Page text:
says Hurst, a doubt of innocence can convict.
Arthur Greene, of course, knows this only too well. Relaxing with his two
grandchildren one evening last December, he was hauled back on the state's
revocation railroad before he even understood what he was being charged with.
(As Hurst points out, the state doesn't need any evidence to arrest and jail
violators suspected of breaking the law.)
And even after Greene's violation hearing, it remained fuzzy as to his alleged
crime, because his grand-niece`s story changed. According to her statement to
police, she and her great-uncle were sprawled out on the couch, under a blanket
and watching television, one Sunday morning when the alleged molestation
occurred. Greene pulled his long johns down and "put his penis in my . . .
vagina," the girl said, while the rest of the family dressed for church.
While friends and family say the child and her grandmother (who is Arthur and
Debora's sister) moved to South Carolina following the incident, efforts by the
Phoenix to reach the grandmother, whose last known telephone number has
been disconnected, were unsuccessful. But during her discussion with police,
the girl's grandmother said the child never mentioned anything about rape to
her -- only that Uncle Arthur had touched her inappropriately. And that is what
the alleged victim eventually told Newport Superior Court Judge Francis Darigan
at Greene's probation hearing.
Afterwards, assistant public defender Christine O'Connell stuck to the
probation-revocation routine and suggested a plea agreement to Greene. "She
wanted me to roll over," he says. This time, though, Greene couldn't do it.
"For years, I've plea bargained," he says. "For years, I've been guilty, and I
don't want to be guilty anymore."
But when he expressed those feelings to O'Connell (who refused to be
interviewed for this story), she suggested he find another attorney -- which
didn't sit well with Darigan. Not only did the judge deny Greene's request for
new counsel, but Darigan chastised him for even bringing up the possibility,
says Debora Greene.
In other words, the system, in the form of Greene's attorney and the judge,
wanted the case dispatched. Accusing the defendant of stalling for time,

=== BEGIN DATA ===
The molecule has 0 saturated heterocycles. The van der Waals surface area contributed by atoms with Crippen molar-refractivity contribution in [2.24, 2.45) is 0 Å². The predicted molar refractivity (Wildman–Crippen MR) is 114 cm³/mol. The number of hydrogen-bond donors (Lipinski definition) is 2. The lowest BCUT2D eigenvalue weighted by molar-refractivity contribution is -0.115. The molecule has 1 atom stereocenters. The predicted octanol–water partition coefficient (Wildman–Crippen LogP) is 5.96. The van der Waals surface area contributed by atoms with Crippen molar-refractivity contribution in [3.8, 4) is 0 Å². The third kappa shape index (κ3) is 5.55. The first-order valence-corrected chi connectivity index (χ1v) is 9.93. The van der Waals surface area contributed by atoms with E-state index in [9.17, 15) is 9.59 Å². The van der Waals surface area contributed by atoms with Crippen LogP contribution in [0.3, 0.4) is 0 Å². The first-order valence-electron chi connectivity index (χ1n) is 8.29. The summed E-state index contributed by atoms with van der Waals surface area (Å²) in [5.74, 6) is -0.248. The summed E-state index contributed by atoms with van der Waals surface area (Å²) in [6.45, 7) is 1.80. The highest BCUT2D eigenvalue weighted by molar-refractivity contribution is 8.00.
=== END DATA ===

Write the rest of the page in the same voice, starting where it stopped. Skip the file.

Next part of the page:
Darigan revoked his 12-year suspended sentence, and Greene was led away in
handcuffs. Process, not justice, seemed to prevail.
For Greene, what is particularly disturbing about the alleged molestation is
that he was staying with the victim's grandmother that Sunday to honor an
agreement he'd made with MAP. "I couldn't be alone in the house," he explains.
"My wife and son had gone out, so I went to [my sister's] to spend the night."
At the time, Greene knew his sister held a grudge against him for an incident
that happened a few years ago, when her daughter (the alleged victim's mother)
moved into his family's apartment.
"Arthur was living in Tonomy Hill [a public-housing project in Newport] at the
time, and wasn't supposed to have any extra people," says Debora Greene. "So
eventually, he asked [his sister's daughter] to leave. Well, the young woman
started going around saying he threw her and her two kids out onto the street
in the snow."
But whether the charges are merely a vendetta against Arthur Greene will
probably remain a mystery, because the state prosecutor has agreed to drop the
case, saying too much time has passed since the alleged crime. While Greene is
relieved to have avoided a lengthy criminal trial, he knows his chances of
proving his innocence now are slimmer. All that is left for him to do is appeal
the judge's decision to revoke his probation. If he loses on that count, he
will be a prisoner of the state for as many as 12 more years.
"In my heart and mind, I know that my brother is innocent, and I know my
sister knows that as well," says Debora Greene.
The question is, What if she's right?
Jody Ericson can be reached at firstname.lastname@example.org.